This spring, sixth graders in the John Dickinson International Baccalaureate Middle Years Programme, under the direction of art teacher Christopher Conrad, created a model of life-size frolicking Vaquita Porpoises for exhibit at the Delaware Museum of Natural History.

Each year, Conrad’s art class chooses a theme and a large project to accompany that theme. This year’s theme for sixth graders was World Culture, which aimed to have students focus on worldwide issues. For the art project, the students selected endangered species in the world.

The students chose to highlight the Vaquita Porpoise specifically in hopes to raise awareness of the animals’ dire situation and support efforts to rescue this critically endangered species.

According to the Marine Mammal Center, Vaquita Porpoises are only found in the shallow waters of the northern Gulf of California in Mexico. Out of 128 marine animals, it is considered the most endangered.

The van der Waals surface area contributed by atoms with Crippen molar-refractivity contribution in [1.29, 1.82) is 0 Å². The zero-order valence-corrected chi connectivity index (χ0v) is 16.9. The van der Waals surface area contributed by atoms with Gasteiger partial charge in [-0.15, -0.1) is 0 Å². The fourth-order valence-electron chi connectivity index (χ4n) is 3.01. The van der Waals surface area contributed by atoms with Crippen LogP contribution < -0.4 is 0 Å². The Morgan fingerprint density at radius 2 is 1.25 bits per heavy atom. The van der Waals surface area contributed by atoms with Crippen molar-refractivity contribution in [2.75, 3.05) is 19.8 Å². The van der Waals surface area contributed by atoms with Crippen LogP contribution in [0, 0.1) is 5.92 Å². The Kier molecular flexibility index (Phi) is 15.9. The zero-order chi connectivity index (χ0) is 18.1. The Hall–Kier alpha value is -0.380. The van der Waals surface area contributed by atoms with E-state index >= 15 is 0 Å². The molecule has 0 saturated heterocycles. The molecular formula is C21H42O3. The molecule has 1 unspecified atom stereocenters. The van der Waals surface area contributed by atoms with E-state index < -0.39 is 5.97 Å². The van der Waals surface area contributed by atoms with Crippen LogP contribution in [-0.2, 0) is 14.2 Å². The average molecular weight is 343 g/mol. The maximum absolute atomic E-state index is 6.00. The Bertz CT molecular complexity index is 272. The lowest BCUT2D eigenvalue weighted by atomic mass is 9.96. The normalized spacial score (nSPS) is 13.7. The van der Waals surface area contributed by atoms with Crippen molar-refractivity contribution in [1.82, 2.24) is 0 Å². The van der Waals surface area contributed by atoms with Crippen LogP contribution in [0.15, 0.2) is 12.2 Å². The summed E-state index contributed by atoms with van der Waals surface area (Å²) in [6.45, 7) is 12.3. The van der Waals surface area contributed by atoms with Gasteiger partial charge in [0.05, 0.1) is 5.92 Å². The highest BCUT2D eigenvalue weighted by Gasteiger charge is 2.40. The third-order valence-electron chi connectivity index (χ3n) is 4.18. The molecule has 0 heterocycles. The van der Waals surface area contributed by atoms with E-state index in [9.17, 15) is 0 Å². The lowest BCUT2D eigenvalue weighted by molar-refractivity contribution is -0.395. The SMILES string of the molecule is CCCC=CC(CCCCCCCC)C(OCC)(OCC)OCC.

Conrad said the students learned the Vaquita population declined 90 percent between 2011 and 2016, mostly due to illegal gillnets. Those facts and others are on cards throughout the main display based on information from the Viva Vaquita website.

When the students started the project, there were thought to be about 22 Vaquita Porpoises left in the world. The class created 22 life-sized models, some designed to appear to be swimming up and breaking through the tiles on the floor, to show how just how critically endangered the Vaquita Porpoises are.

This is the second summer DMNH has exhibited a project from the Dickinson program. In 2018, Dickinson and DMNH partnered to bring a Tyrannosaurus Rex project model to public view at the Museum. The T-rex was a 1:2 scale model of Sue, the famous dinosaur at the Field Museum in Chicago. We are looking forward to continued collaboration and Conrad is already musing about next year’s project.

The Vaquita Porpoise sculpture is on exhibit in the Skylight Atrium through September 16, 2019.